Her marketing experience is impressive as is her work at CML and with the new Lead the Change series.  However, upon meeting her, what’s most impressive is her warmth, her enthusiasm, and her generosity.  She agreed to virtually “sit” for the 658.8 interview this week:     Continue reading “Got Marketing? Bubble Room Blogger Answers Six Questions”

Top Five Take Aways from PLA

PLA 2012 in Philly was a great one – a conference that revealed the hard work and innovative thinking of librarians around the country and the world.  It’s taken me a week to recover!  I went to a great preconference, saw some amazing new products on the exhibit floor, went to some inspiring sessions, and networked with some folks who I only knew by name and reputation and now consider contacts and colleagues.

Stay tuned in the next week or so for some more in-depth articles about #PLA12, but in the meantime, here are the top five things that I am bringing back home to my library to guide my actions and keep in the forefront of my thoughts: Continue reading “Top Five Take Aways from PLA”

Six Questions with Kasey Riley

Introducing the 658.8 interview – six questions with public library marketers.  This occasional series is meant to be fun for the interviewee and informative for the reader.  Kasey Riley kicks it off!

Kasey is Communications Manager at Johnson County Library, where she was part of the team behind this brilliant campaign.   I was fortunate enough to attend her “Marketing at the Point of Contact” workshop with a colleague, who wrote a nice recap over on her blog. 

Kasey is full of energy, ideas, and the willingness to share both with her colleagues and peers.  She generously agreed to answer six questions from 658.8: Continue reading “Six Questions with Kasey Riley”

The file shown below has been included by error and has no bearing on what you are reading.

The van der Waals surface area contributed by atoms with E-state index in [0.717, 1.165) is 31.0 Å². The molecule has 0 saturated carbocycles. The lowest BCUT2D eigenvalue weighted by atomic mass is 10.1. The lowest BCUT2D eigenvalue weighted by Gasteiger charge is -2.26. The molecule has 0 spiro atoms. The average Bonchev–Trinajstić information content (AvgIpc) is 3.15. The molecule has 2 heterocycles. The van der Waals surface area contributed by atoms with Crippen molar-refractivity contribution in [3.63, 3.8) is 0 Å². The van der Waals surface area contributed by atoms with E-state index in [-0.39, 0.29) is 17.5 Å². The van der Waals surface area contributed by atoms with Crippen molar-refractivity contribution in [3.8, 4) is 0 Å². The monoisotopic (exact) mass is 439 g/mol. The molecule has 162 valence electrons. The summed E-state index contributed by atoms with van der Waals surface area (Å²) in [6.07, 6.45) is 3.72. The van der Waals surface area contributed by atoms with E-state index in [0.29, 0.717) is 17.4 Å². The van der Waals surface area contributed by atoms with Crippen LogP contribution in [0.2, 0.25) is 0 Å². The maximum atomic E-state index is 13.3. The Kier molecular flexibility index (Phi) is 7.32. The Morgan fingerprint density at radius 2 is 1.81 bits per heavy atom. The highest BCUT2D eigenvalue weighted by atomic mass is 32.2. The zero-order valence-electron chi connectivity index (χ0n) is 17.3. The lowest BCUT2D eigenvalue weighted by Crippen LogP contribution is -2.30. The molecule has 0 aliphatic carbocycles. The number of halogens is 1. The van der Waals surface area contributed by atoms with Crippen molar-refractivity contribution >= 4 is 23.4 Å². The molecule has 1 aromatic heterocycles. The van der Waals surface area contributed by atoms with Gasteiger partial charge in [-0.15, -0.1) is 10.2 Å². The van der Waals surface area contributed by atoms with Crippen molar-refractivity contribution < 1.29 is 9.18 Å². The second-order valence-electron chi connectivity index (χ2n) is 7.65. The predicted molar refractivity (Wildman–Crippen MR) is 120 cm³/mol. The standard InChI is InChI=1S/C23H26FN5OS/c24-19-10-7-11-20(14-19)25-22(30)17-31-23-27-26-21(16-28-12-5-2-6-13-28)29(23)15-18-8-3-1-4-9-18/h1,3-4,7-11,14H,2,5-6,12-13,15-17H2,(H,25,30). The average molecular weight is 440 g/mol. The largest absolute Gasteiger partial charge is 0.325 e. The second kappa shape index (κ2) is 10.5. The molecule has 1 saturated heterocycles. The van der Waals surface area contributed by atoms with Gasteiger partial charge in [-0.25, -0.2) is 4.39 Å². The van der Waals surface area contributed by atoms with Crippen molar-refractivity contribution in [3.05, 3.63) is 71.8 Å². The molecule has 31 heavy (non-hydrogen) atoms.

Taking the Temperature of a Capital Campaign

Fundraising thermometers are almost always presented literally as thermometers, often painted on sturdy plywood and posted at a busy intersection or campus gateway.  When a fundraising milestone is met, the thermometer is filled up to that point, a process that is repeated until the campaign is complete and the thermometer is full.  These thermometers are de rigeur aspects of a campaign – necessary but rarely engaging tools.

When the Lawrence Public Library Foundation embarked on its “New Stories” capital campaign to raise a million dollars last year, they knew they needed a thermometer to show the community how the campaign was progressing.  They also knew that they wanted the thermometer to do more than measure – they wanted it to engage and excite the community and somehow reflect the nature of the campaign.  What they ended up with was the “Stack of Stories.” Continue reading “Taking the Temperature of a Capital Campaign”

One Hour, Three Libraries, Nine Words

  • Intuit.  Inquire.  Identify.
  • Claim Your Seat.
  • Always Be Connecting.

In the excellent Building a Library Aware Community webinar, three libraries talked about how they successfully articulate their value to their communities.  My notes are copious, but in reviewing them, I noticed that each panelist offered up a three-word phrase that expressed the essence of their project and their perspective. Continue reading “One Hour, Three Libraries, Nine Words”